ACET’s Anver Versi attended the Japan-African Business Investment Forum in Addis Ababa and wrote his thoughts in African Business magazine.
There is little argument today that manufacturing is the most powerful engine for wealth creation. Manufacturing has been the magic key that has allowed some of the poorest nations on earth, including China, to escape their condition and lift themselves to undreamt of heights of economic power.
Globalisation and a burst of innovative technologies in manufacturing unleashed unprecedented floods of products and in the process raised living standards across the board–-except in Africa. After a promising start in the 1970s, manufacturing in Africa stagnated and was finally killed off by waves of Structural Adjustment Programmes.
But manufacturing is now back. An increasing number of African countries see it as their transformational gateway out of poverty and into a comfortable middle income status. Kenya has just produced its first ever industrialization blueprint and Ethiopia–which is currently the fastest-growing country in the world– wants to raise manufacturing from its very low base a decade ago to form 25% of GDP by 2025.
But global manufacturing is a cut-throat business. The winners are those who can deliver quality at least cost. One of the keys to manufacturing competitiveness is the quality of human skills capacity and advanced process available—areas in which most African countries are desperately short.
But as those of us who attended the Japan-African Business Investment Forum in Addis Ababa last month found out, there is a way out of the impasse. It is called kaizen and Ethiopia is leading the way in Africa. The Japanese kaizen philosophy stands for continuous improvements and the belief that big results come from many small changes accumulated over time. It was this philosophy that enabled Japan to rise from the debris of its war-shattered economy to currently reign as the world’s third-biggest economy.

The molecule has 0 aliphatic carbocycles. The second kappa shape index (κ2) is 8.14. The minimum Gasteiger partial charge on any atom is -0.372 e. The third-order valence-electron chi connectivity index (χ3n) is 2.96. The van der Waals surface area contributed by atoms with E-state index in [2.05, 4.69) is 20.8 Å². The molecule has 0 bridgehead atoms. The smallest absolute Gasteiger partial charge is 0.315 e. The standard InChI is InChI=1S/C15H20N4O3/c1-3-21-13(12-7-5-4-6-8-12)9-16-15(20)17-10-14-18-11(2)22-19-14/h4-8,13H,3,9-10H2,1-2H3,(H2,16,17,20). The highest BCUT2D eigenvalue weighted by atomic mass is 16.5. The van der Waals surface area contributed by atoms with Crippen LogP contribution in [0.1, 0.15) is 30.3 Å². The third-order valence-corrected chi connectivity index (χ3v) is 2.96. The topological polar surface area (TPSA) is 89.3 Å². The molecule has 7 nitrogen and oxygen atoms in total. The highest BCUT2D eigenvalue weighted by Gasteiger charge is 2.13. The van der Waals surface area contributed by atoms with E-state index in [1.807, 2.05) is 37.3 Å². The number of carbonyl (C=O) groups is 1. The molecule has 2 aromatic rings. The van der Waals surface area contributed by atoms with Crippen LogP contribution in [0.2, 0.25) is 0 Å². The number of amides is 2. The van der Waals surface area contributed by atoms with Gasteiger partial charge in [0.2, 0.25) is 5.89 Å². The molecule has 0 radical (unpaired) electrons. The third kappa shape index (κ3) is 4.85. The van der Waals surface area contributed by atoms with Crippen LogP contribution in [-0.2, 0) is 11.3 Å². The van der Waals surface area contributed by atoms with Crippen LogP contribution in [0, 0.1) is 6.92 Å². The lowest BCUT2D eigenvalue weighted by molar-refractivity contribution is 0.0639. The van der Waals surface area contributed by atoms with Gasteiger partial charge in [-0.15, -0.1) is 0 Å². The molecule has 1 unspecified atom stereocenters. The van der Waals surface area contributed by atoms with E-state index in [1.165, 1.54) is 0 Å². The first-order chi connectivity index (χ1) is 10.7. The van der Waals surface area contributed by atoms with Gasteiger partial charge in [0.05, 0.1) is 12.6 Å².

In 2008, Ethiopia’s late Prime Minister, Meles Zenawi, witnessed kaizen at work when he visited Japan. He requested the Japanese to bring the philosophy and install all the systems that came with it to his country. He created the Ethiopian Kaizen Institute and set into motion a transformational process that continues to astound not only the world, but many Ethiopians themselves.
Getahun Tadesse, who runs the institute and is known locally simply as ‘Mr Kaizen’, speaks about the system with a zeal of a convert who has witnessed a miracle. “Productivity has almost doubled, waste has been slashed and quality is approaching world class,” he said. (For example, a shoe factory, applying the principles of kaizen raised its productivity from 5,000 pairs a day to 8,000 without any additional equipment.)
The Japan International Cooperation Agency (JICA) is taking the system deep into the heart of Ethiopia’s rural countryside and applying it to all sorts of activities, including crafts. The difference it is making to the lives of the peasants is astonishing. Demand for kaizen is overwhelming and a lot of it is coming from other African countries. Last month Japan and Ethiopia signed an agreement to construct a kaizen training centre.
Is kaizen the magic key that Africa needs to unchain its manufacturing genius?
*Anver Versi is the Director of Communications and External Relations at the African Center for Economic Transformation (ACET).